You Can Blame Being Overweight On Your Spouse
It’s been said that couples who are together for a long time begin to look like each other as the years pass. Now the findings of a new study suggest that this idea may also apply to being overweight; that is, perhaps you can blame being overweight on your spouse.
Please notice that I say “perhaps,” because the vast majority of adults make their own personal decisions about what they eat. That is, no one forces them to eat unhealthy, high-calorie foods or to take second or third helpings. They can say “no” and make other choices, and when you have a spouse or partner, you can make healthy--or unhealthy--decisions together that can affect overweight and weight loss: it’s up to you.
You can blame your spouse for overweight
In this new study, researchers wanted to better understand the relationship between obesity, lifestyle habits, and genetics and the impact on being overweight. Here’s how the study went.
An international team collected data from 20,000 people from Scottish families and evaluated their home environments during childhood and adulthood, family genetics, health, and obesity. The information came from the Generation Scotland project, which is a national collection of health data available to researchers.
The investigators found that by the time people reach middle age, the diet and exercise choices that couples make are impacted much more by their relationship with each other than by their previous lifestyle. In fact, the authors noted that “Past environmental influences, such as shared sibling environment or nuclear family environment, made relatively small or undetectable contributions to trait variation.”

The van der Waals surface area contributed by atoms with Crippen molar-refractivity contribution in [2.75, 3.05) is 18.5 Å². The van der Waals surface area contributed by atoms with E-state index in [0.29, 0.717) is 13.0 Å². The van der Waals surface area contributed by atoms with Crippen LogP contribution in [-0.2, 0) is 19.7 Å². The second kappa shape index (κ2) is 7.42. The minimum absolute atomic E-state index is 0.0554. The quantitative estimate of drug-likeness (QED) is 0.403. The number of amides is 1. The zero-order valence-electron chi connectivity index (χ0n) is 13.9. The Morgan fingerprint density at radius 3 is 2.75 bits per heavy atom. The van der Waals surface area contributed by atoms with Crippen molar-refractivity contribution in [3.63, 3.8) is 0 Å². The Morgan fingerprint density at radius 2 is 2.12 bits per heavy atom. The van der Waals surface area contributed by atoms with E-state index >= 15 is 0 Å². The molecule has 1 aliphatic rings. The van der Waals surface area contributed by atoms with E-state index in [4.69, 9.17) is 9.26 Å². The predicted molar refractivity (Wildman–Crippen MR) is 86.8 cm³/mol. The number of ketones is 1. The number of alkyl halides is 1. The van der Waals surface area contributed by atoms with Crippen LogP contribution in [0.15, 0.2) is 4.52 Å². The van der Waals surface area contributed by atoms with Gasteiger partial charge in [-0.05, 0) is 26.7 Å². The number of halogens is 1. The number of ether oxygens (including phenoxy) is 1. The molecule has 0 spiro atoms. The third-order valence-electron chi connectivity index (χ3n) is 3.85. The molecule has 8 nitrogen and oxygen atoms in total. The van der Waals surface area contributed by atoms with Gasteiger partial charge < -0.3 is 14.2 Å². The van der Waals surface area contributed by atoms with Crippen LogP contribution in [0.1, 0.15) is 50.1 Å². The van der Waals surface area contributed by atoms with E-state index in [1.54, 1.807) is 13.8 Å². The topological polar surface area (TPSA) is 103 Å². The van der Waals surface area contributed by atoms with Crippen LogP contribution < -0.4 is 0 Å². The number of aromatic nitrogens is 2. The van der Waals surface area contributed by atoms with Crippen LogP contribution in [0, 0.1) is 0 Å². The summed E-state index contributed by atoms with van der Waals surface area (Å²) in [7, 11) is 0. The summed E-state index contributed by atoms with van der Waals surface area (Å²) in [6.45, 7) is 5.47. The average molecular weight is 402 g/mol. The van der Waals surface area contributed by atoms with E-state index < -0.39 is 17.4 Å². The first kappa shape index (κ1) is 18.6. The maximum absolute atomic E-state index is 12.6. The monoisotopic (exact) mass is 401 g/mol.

Good news for couples and weight loss
According to the study’s lead author, Professor Chris Haley of the Medical Research Council’s Human Genetics Unit at the University of Edinburgh, “The findings also show that even people who come from families with a history of obesity can reduce their risk by changing their lifestyle habits.” Therefore, couples can choose to help each other adopt healthy eating and exercise habits and work together to achieve weight loss goals, regardless of their past.
So while you may be able to blame being overweight on your spouse, you also can turn that around, take control, and make a joint effort to change your habits and lose weight together. In fact, just a 5 percent loss of body weight can yield big health benefits! So why not support each other to a healthier, longer, and lighter life!
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University of Edinburgh release
Xia C et al. Pedigree- and SNP-associated genetics and recent environment are the major contributors to anthropometric and cardiometabolic trait variation. PLOS Genetics 2016; 12(2): e1005804